This reflection comes to us from Andreas Thiel.

Two afternoons every week, I take a short drive to our local Long Term Care facility. On these occasions, I put my day-to-day parish responsibilities aside, for the purpose of serving as Chaplain to this community of (mostly) senior citizens. Now into my fourth month on the job, I have learned to accept the sights and sounds of this place, and am slowly beginning to understand how I might serve a community which has a frustrating way of changing in character and composition, with the inevitable arrival or departure of residents. I am learning; I am growing in understanding. As it happens, however, I am still struck speechless by those seemingly random encounters which remind me of the dimensions of life and of human interaction that transcend the ordinary.

Such as the day I spoke with Rebecca.

Rebecca had recently moved from one unit to another. She and I had met a few months ago, but I had every reason to believe that she remembered nothing of our first meeting. Physically frail, she caught sight of me—and I of her—as she slowly wheeled herself around a corner. Across the distance of about twenty feet, I called out her name, and waved. Her face brightened with a smile (of recognition?). I approached her, crouched down beside her, and re-introduced myself. Her vagueness didn’t trouble me; I’ve seen it far too often in my other visits with residents. Instead, I began the process of listening. I listened as Rebecca spoke, as she began to navigate a mental circle around having lost her way. “I’m lost,” she said, shaking her head sadly, wondering how on earth she’d ever find her way back. And so, this one-sided conversation continued.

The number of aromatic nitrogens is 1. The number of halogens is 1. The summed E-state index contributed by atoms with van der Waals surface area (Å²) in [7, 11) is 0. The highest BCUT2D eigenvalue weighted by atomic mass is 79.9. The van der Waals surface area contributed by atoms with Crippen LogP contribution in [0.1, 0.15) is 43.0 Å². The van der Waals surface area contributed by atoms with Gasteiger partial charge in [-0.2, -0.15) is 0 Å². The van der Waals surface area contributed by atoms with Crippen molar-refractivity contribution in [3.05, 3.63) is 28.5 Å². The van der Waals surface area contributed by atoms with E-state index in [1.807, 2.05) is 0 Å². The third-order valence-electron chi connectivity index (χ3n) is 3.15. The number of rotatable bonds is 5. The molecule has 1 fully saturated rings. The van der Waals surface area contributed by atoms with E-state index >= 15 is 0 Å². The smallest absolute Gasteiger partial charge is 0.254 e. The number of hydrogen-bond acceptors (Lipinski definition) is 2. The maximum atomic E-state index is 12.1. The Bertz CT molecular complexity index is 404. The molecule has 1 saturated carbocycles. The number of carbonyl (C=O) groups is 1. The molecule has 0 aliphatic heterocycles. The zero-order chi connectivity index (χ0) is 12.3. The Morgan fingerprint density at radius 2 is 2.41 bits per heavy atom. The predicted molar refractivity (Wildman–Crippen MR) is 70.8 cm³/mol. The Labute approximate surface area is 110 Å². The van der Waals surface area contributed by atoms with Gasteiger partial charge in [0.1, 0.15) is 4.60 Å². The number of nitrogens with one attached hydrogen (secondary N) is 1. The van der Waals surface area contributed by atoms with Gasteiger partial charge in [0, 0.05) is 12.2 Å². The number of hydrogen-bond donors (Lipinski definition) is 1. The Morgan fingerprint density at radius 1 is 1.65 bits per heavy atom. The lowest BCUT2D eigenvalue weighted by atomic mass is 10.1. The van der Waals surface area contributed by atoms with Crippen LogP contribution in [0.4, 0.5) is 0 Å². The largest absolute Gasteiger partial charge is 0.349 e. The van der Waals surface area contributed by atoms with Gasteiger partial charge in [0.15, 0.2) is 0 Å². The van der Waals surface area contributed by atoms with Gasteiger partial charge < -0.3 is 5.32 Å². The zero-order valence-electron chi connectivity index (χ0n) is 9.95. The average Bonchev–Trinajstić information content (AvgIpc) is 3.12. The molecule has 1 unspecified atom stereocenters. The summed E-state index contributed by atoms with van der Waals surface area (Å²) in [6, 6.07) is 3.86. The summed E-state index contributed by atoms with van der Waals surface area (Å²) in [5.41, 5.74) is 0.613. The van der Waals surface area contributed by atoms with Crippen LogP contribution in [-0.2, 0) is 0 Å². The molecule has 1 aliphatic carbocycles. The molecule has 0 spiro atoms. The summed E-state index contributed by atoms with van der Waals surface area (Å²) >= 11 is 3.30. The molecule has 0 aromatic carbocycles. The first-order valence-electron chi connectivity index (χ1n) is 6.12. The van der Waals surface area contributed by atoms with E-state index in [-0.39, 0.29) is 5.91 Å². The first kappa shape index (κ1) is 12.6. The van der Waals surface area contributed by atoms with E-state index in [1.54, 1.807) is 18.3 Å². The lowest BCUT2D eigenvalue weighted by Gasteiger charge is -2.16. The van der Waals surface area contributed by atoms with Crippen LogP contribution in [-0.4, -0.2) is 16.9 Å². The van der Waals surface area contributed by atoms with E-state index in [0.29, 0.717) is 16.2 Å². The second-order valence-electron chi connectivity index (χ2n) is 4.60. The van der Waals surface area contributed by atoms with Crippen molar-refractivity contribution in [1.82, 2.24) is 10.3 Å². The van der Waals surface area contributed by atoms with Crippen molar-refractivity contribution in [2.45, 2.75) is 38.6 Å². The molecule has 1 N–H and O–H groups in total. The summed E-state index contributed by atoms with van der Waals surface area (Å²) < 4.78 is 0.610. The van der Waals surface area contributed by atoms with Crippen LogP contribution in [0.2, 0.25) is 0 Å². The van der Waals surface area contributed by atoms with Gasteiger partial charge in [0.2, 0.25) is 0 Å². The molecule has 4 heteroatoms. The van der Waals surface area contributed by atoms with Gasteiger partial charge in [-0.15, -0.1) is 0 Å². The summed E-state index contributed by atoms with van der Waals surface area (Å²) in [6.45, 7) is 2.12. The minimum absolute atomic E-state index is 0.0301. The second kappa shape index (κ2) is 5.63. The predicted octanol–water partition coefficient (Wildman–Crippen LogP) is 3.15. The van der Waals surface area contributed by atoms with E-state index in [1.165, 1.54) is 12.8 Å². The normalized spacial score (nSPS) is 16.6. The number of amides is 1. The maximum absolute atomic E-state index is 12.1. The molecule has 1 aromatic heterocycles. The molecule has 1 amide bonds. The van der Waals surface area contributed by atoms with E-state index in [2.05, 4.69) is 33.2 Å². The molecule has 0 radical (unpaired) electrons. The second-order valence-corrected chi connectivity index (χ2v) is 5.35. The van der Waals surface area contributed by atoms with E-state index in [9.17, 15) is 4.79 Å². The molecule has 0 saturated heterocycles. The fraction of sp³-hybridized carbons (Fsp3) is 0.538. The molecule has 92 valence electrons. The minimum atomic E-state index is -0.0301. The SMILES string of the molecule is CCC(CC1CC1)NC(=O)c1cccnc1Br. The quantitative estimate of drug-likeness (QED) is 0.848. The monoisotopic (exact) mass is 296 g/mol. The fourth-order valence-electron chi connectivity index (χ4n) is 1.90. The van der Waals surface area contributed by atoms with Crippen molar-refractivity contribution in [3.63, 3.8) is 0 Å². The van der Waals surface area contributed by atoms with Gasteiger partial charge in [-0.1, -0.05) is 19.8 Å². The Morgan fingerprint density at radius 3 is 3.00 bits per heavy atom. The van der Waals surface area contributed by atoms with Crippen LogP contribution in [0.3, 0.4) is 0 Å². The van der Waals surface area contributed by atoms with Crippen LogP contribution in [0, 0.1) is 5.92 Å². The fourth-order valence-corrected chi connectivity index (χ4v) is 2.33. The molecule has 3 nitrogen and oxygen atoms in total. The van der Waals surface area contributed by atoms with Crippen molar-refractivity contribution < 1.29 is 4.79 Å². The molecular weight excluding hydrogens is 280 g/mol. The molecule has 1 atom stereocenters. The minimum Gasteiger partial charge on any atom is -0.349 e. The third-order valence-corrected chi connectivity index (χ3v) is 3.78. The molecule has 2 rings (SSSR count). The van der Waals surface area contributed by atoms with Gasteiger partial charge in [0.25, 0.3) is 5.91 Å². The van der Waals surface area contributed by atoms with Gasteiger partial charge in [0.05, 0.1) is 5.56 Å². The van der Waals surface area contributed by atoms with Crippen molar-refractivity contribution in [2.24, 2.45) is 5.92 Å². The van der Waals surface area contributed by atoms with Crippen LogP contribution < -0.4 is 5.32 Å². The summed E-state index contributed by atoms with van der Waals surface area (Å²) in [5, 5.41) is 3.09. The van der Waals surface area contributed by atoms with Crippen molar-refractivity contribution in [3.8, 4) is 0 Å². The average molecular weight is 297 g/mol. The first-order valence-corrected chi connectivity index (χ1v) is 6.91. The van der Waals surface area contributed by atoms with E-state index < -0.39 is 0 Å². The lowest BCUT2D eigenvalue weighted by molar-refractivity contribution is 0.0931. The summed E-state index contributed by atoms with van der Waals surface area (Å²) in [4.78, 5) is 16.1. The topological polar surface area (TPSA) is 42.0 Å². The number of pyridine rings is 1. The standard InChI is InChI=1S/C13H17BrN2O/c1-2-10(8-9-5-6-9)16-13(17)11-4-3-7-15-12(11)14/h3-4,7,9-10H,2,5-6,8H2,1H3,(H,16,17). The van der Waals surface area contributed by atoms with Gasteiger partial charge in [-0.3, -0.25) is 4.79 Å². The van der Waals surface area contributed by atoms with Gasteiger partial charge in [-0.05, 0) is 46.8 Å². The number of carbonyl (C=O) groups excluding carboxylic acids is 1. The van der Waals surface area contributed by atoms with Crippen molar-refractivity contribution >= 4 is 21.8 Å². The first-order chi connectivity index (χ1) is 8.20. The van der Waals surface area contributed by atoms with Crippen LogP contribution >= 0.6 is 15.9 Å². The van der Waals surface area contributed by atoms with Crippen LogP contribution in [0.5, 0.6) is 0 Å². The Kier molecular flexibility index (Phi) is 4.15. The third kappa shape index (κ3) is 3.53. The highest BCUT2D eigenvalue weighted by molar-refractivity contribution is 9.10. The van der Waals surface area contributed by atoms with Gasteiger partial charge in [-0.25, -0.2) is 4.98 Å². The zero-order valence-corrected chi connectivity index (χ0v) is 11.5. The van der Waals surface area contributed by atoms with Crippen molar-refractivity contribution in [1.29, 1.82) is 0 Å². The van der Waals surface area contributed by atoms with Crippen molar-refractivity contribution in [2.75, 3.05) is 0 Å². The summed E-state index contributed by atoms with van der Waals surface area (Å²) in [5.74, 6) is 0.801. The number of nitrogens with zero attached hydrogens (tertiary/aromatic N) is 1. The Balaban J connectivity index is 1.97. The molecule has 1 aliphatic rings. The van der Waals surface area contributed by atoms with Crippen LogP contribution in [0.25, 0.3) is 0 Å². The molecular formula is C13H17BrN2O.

Each time she seemed to pick up a new thought, the idea of being lost returned, clouding her expression. It was into this cloud that I found the courage to speak. “Rebecca, you’ve just reminded me of the words of a very well-known song.” She remained silent, and I knew she was waiting for me to continue. “There’s a song that talks about being lost: ‘I once was lost, but now am found.’” And with that, our little conference—she in her chair, and I crouched beside her—seemed to shift to a slightly slower pace. She raised her hand ever so tentatively and brought it to rest on my cheek, with a tenderness that I could not have imagined or predicted. It was as if she had just been given a gift so precious, so meaningful, so full of beauty. She did not speak. Could it be that this gesture was the only thing that could come anywhere close to expressing her gratitude? After several moments, I said, “Rebecca, I like those words; they remind me that whenever I feel lost, God knows where I am. God has found me.”


I will never know how that message was perceived within her. I will never know if what I told her gave her any lasting sense of peace or security. I will never know if she had the capacity of recalling that special encounter throughout the remaining hours of that particular day. But I do know—without a doubt—that this moment was God’s gift to us both. I, the Chaplain, was made aware once again of the timeless truth of the human condition, and was simultaneously given the opportunity to respond to that truth with a higher and more glorious truth, by declaring a word of grace. And she, the long-term care resident, was drawn into an encounter which momentarily took her to another place…another space. Rebecca and I may need to repeat this scenario. She may once again need to hear me assure her of her being found. Then again, so might I.